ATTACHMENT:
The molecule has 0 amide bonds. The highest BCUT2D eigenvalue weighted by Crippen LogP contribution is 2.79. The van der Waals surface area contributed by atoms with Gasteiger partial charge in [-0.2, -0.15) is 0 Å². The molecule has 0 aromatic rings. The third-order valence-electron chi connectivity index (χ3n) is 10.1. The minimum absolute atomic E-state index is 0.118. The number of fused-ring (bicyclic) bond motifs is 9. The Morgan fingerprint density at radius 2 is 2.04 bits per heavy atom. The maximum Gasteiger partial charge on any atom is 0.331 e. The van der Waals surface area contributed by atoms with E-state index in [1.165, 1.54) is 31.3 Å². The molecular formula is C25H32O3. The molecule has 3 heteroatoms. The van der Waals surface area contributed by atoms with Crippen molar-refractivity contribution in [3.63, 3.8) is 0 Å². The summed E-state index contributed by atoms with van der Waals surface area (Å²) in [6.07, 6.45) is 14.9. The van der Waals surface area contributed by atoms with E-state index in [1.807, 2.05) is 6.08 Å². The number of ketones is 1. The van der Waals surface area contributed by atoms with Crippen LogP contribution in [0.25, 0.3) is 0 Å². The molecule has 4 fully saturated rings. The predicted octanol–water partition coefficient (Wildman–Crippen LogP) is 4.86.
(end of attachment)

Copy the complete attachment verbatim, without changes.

The molecule has 0 amide bonds. The highest BCUT2D eigenvalue weighted by Crippen LogP contribution is 2.79. The van der Waals surface area contributed by atoms with Gasteiger partial charge in [-0.2, -0.15) is 0 Å². The molecule has 0 aromatic rings. The third-order valence-electron chi connectivity index (χ3n) is 10.1. The minimum absolute atomic E-state index is 0.118. The number of fused-ring (bicyclic) bond motifs is 9. The Morgan fingerprint density at radius 2 is 2.04 bits per heavy atom. The maximum Gasteiger partial charge on any atom is 0.331 e. The van der Waals surface area contributed by atoms with E-state index in [1.165, 1.54) is 31.3 Å². The molecular formula is C25H32O3. The molecule has 3 heteroatoms. The van der Waals surface area contributed by atoms with Crippen molar-refractivity contribution in [3.63, 3.8) is 0 Å². The summed E-state index contributed by atoms with van der Waals surface area (Å²) in [6.07, 6.45) is 14.9. The van der Waals surface area contributed by atoms with E-state index in [1.807, 2.05) is 6.08 Å². The number of ketones is 1. The van der Waals surface area contributed by atoms with Crippen LogP contribution in [0.25, 0.3) is 0 Å². The molecule has 4 fully saturated rings. The predicted octanol–water partition coefficient (Wildman–Crippen LogP) is 4.86.